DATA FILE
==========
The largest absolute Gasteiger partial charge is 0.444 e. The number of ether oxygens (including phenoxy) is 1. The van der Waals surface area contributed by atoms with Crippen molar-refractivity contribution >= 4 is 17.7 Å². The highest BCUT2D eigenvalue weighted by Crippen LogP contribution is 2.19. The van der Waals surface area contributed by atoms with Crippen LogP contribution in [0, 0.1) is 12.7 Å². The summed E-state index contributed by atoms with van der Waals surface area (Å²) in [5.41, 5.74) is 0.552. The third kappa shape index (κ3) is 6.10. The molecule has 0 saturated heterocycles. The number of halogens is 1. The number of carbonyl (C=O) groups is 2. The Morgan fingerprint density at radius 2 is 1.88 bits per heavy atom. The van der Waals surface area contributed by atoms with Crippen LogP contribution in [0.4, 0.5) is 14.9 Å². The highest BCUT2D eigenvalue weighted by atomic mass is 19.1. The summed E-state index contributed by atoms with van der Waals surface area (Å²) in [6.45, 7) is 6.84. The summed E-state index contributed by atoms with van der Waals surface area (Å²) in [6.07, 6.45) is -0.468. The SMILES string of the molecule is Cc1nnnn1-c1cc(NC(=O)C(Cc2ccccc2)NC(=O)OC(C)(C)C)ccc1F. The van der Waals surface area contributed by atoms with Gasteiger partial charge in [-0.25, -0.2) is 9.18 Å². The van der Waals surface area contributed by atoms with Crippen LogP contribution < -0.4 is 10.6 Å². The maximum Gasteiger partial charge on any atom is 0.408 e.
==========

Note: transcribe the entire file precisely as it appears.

The largest absolute Gasteiger partial charge is 0.444 e. The number of ether oxygens (including phenoxy) is 1. The van der Waals surface area contributed by atoms with Crippen molar-refractivity contribution >= 4 is 17.7 Å². The highest BCUT2D eigenvalue weighted by Crippen LogP contribution is 2.19. The van der Waals surface area contributed by atoms with Crippen LogP contribution in [0, 0.1) is 12.7 Å². The summed E-state index contributed by atoms with van der Waals surface area (Å²) in [5.41, 5.74) is 0.552. The third kappa shape index (κ3) is 6.10. The molecule has 0 saturated heterocycles. The number of halogens is 1. The number of carbonyl (C=O) groups is 2. The Morgan fingerprint density at radius 2 is 1.88 bits per heavy atom. The van der Waals surface area contributed by atoms with Crippen LogP contribution in [0.4, 0.5) is 14.9 Å². The highest BCUT2D eigenvalue weighted by atomic mass is 19.1. The summed E-state index contributed by atoms with van der Waals surface area (Å²) in [6.45, 7) is 6.84. The summed E-state index contributed by atoms with van der Waals surface area (Å²) in [6.07, 6.45) is -0.468. The SMILES string of the molecule is Cc1nnnn1-c1cc(NC(=O)C(Cc2ccccc2)NC(=O)OC(C)(C)C)ccc1F. The van der Waals surface area contributed by atoms with Gasteiger partial charge in [-0.25, -0.2) is 9.18 Å². The van der Waals surface area contributed by atoms with Crippen LogP contribution < -0.4 is 10.6 Å². The maximum Gasteiger partial charge on any atom is 0.408 e.